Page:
"Every indication from the DFO witnesses who testified before me, and from ministerial statements in evidence before me, is that Canada is committed to the Wild Salmon Policy. However, after seven years, DFO has not implemented the policy. It is being implemented at a much slower pace than DFO, First Nations, and stakeholders anticipated in 2005. The policy requires DFO to undertake some challenging new activities, particularly gathering new, Conservation Unit–specific information about biological status, habitats, and ecosystems and commencing new integrated planning processes. Some required WSP activities, such as habitat assessment and monitoring, have not even been started. DFO senior management witnesses maintain that DFO is complying with the spirit and intent of the policy. However, it is difficult to accept that there is compliance when the evidence is that critical biological assessment work remains incomplete, in particular in relation to habitat, and that the heart of the policy, Strategy 4, remains unfulfilled. Without implementing the integrated planning component so critical to the policy, I do not agree that its intent is being realized. Instead, significant decisions have been made on a relatively uninformed basis."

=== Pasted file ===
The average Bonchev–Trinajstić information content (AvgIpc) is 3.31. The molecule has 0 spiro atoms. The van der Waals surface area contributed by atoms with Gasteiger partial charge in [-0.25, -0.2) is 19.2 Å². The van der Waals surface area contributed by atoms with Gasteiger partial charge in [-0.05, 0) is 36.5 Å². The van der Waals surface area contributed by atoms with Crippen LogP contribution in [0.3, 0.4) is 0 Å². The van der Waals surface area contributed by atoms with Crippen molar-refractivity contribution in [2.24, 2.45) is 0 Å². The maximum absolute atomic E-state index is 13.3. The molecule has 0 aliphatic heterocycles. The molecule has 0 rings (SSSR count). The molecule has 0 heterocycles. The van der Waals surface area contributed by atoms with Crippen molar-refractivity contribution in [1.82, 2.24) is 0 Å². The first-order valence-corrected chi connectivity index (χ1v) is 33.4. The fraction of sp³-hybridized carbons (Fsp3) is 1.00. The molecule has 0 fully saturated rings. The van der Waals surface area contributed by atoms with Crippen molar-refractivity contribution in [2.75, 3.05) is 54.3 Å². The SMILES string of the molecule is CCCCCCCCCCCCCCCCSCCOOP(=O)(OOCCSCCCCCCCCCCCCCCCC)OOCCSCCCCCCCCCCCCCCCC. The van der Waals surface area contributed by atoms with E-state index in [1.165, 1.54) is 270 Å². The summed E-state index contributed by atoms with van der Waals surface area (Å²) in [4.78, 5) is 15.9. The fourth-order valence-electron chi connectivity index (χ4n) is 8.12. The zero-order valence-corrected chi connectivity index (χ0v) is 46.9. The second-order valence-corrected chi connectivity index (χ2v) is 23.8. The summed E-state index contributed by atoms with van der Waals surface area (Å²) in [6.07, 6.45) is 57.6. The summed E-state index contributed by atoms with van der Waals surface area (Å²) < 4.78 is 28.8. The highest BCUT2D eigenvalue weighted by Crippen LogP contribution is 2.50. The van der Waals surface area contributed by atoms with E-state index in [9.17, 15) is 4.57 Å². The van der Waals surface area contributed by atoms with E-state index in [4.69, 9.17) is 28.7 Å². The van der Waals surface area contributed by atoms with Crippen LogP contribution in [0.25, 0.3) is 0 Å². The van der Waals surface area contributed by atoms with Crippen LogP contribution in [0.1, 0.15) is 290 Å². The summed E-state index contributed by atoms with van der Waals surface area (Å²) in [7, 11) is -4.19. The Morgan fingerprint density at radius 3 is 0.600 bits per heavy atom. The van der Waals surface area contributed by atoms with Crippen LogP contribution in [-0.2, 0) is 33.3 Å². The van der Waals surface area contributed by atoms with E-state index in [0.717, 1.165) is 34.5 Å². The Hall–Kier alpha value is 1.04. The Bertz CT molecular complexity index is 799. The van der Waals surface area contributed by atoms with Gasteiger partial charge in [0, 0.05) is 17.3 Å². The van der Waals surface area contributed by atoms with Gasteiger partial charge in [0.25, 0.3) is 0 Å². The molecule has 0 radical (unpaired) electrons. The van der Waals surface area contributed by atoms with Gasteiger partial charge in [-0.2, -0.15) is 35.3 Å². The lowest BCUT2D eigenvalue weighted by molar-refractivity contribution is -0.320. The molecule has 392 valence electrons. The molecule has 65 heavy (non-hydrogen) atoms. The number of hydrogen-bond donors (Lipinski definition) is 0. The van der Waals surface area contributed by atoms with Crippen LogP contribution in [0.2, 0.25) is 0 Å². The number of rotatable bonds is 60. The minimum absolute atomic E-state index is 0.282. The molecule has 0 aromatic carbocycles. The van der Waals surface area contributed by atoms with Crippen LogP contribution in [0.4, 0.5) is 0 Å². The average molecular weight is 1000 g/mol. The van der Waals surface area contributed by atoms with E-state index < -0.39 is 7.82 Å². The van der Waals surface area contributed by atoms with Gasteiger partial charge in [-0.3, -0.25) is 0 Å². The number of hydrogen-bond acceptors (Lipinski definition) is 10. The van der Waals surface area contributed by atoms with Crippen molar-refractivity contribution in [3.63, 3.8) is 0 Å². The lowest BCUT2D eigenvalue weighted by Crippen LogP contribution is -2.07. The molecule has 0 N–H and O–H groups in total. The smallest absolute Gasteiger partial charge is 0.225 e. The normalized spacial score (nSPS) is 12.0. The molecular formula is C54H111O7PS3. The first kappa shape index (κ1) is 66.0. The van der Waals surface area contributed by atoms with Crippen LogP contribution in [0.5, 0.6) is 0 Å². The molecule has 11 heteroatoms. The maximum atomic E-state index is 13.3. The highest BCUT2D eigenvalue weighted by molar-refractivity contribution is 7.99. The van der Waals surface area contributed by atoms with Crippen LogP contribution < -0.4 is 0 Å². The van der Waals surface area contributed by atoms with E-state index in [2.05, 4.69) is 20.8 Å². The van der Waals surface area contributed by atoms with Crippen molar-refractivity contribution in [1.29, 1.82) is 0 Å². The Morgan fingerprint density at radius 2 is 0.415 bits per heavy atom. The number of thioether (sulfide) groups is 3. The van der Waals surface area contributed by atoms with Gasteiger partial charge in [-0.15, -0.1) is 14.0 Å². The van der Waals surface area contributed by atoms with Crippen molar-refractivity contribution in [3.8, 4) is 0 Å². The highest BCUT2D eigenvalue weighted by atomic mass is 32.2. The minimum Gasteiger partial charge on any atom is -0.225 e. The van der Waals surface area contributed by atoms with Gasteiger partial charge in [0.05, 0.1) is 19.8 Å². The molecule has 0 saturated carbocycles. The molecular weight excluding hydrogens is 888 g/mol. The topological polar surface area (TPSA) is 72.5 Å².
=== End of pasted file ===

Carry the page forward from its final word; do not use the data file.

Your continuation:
"Decisions have been made on a relatively uninformed basis"—characteristic of DFO and the Government of Canada.

Canadians care about wild salmon stocks. This is urgent: get fish farms out of the marine environment. Situate them on land where disease and effluent can be managed. Also urgent: implement all 5 key elements of the Wild Salmon Policy. Make transparent decisions based on good scientific information. Consult with stakeholders! Canadians are watching.
Canadian CitizenGaliano IslandV0N1P0Canada
AnonymousNorway, Scotland , Ireland, the Maritimes.. The story is the same: floating feedlots kill wild salmon and trout!B4n 1v2Canada
AnonymousIn light of all the evidence around the world,, especially Norway's waters, of the destruction to native species fish farms are creating, this government continues to press forward with these pig pens. Shame on the whole lot of them for continuing to desecrate our environment. My guess is if they are successful in destroying our wild salmon stocks they will start to dam up the rest of our river systems since the salmon stocks are gone.V0N 1A0Canada